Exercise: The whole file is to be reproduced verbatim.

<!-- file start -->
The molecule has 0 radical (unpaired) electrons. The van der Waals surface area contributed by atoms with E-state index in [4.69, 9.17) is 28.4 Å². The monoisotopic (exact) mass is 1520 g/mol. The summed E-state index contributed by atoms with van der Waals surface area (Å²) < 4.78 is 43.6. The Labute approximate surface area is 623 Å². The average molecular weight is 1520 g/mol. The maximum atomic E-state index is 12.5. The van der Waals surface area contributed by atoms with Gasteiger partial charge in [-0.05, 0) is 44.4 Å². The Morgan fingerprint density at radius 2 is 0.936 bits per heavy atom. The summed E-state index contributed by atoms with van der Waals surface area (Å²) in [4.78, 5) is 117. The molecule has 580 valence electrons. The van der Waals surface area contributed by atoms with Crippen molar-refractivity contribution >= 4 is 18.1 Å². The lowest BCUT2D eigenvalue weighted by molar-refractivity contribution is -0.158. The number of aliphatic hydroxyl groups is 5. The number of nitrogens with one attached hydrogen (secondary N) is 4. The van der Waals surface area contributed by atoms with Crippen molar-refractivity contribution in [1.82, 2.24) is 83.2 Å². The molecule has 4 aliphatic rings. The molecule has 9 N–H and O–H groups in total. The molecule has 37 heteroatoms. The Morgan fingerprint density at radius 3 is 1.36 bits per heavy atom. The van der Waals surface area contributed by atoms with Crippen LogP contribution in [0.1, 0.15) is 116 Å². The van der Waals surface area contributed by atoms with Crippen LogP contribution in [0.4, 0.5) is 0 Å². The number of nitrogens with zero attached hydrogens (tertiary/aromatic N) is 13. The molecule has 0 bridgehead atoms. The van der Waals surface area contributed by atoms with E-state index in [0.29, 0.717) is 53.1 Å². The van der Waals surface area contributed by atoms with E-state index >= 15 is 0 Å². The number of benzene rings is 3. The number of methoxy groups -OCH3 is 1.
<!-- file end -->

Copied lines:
The molecule has 0 radical (unpaired) electrons. The van der Waals surface area contributed by atoms with E-state index in [4.69, 9.17) is 28.4 Å². The monoisotopic (exact) mass is 1520 g/mol. The summed E-state index contributed by atoms with van der Waals surface area (Å²) < 4.78 is 43.6. The Labute approximate surface area is 623 Å². The average molecular weight is 1520 g/mol. The maximum atomic E-state index is 12.5. The van der Waals surface area contributed by atoms with Gasteiger partial charge in [-0.05, 0) is 44.4 Å². The Morgan fingerprint density at radius 2 is 0.936 bits per heavy atom. The summed E-state index contributed by atoms with van der Waals surface area (Å²) in [4.78, 5) is 117. The molecule has 580 valence electrons. The van der Waals surface area contributed by atoms with Crippen molar-refractivity contribution >= 4 is 18.1 Å². The lowest BCUT2D eigenvalue weighted by molar-refractivity contribution is -0.158. The number of aliphatic hydroxyl groups is 5. The number of nitrogens with one attached hydrogen (secondary N) is 4. The van der Waals surface area contributed by atoms with Crippen molar-refractivity contribution in [1.82, 2.24) is 83.2 Å². The molecule has 4 aliphatic rings. The molecule has 9 N–H and O–H groups in total. The molecule has 37 heteroatoms. The Morgan fingerprint density at radius 3 is 1.36 bits per heavy atom. The van der Waals surface area contributed by atoms with Crippen LogP contribution in [0.1, 0.15) is 116 Å². The van der Waals surface area contributed by atoms with Crippen LogP contribution in [0.4, 0.5) is 0 Å². The number of nitrogens with zero attached hydrogens (tertiary/aromatic N) is 13. The molecule has 0 bridgehead atoms. The van der Waals surface area contributed by atoms with E-state index in [0.29, 0.717) is 53.1 Å². The van der Waals surface area contributed by atoms with E-state index >= 15 is 0 Å². The number of benzene rings is 3. The number of methoxy groups -OCH3 is 1.